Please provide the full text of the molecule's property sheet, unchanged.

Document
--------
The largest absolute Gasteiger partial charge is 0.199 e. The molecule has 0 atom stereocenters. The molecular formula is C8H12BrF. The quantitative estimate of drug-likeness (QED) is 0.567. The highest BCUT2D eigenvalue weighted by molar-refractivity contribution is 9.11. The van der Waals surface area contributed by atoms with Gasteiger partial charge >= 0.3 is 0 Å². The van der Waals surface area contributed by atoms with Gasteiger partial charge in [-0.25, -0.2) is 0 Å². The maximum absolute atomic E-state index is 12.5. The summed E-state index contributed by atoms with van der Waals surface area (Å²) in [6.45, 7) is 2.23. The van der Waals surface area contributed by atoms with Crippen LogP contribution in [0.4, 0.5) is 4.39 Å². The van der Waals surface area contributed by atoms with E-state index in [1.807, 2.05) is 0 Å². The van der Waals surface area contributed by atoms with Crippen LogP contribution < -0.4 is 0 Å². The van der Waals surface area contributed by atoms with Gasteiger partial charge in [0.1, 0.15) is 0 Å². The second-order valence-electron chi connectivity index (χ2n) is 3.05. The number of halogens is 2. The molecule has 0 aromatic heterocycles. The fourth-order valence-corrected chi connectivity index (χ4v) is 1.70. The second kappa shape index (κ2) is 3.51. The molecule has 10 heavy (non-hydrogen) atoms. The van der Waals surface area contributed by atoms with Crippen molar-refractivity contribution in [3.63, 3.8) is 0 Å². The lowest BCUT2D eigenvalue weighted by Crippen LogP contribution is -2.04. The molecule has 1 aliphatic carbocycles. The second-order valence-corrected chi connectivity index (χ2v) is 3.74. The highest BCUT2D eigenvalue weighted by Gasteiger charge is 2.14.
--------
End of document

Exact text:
The largest absolute Gasteiger partial charge is 0.199 e. The molecule has 0 atom stereocenters. The molecular formula is C8H12BrF. The quantitative estimate of drug-likeness (QED) is 0.567. The highest BCUT2D eigenvalue weighted by molar-refractivity contribution is 9.11. The van der Waals surface area contributed by atoms with Gasteiger partial charge >= 0.3 is 0 Å². The van der Waals surface area contributed by atoms with Gasteiger partial charge in [-0.25, -0.2) is 0 Å². The maximum absolute atomic E-state index is 12.5. The summed E-state index contributed by atoms with van der Waals surface area (Å²) in [6.45, 7) is 2.23. The van der Waals surface area contributed by atoms with Crippen LogP contribution in [0.4, 0.5) is 4.39 Å². The van der Waals surface area contributed by atoms with E-state index in [1.807, 2.05) is 0 Å². The van der Waals surface area contributed by atoms with Crippen LogP contribution < -0.4 is 0 Å². The van der Waals surface area contributed by atoms with Gasteiger partial charge in [0.1, 0.15) is 0 Å². The second-order valence-electron chi connectivity index (χ2n) is 3.05. The number of halogens is 2. The molecule has 0 aromatic heterocycles. The fourth-order valence-corrected chi connectivity index (χ4v) is 1.70. The second kappa shape index (κ2) is 3.51. The molecule has 10 heavy (non-hydrogen) atoms. The van der Waals surface area contributed by atoms with Crippen molar-refractivity contribution in [3.63, 3.8) is 0 Å². The lowest BCUT2D eigenvalue weighted by Crippen LogP contribution is -2.04. The molecule has 1 aliphatic carbocycles. The second-order valence-corrected chi connectivity index (χ2v) is 3.74. The highest BCUT2D eigenvalue weighted by Gasteiger charge is 2.14.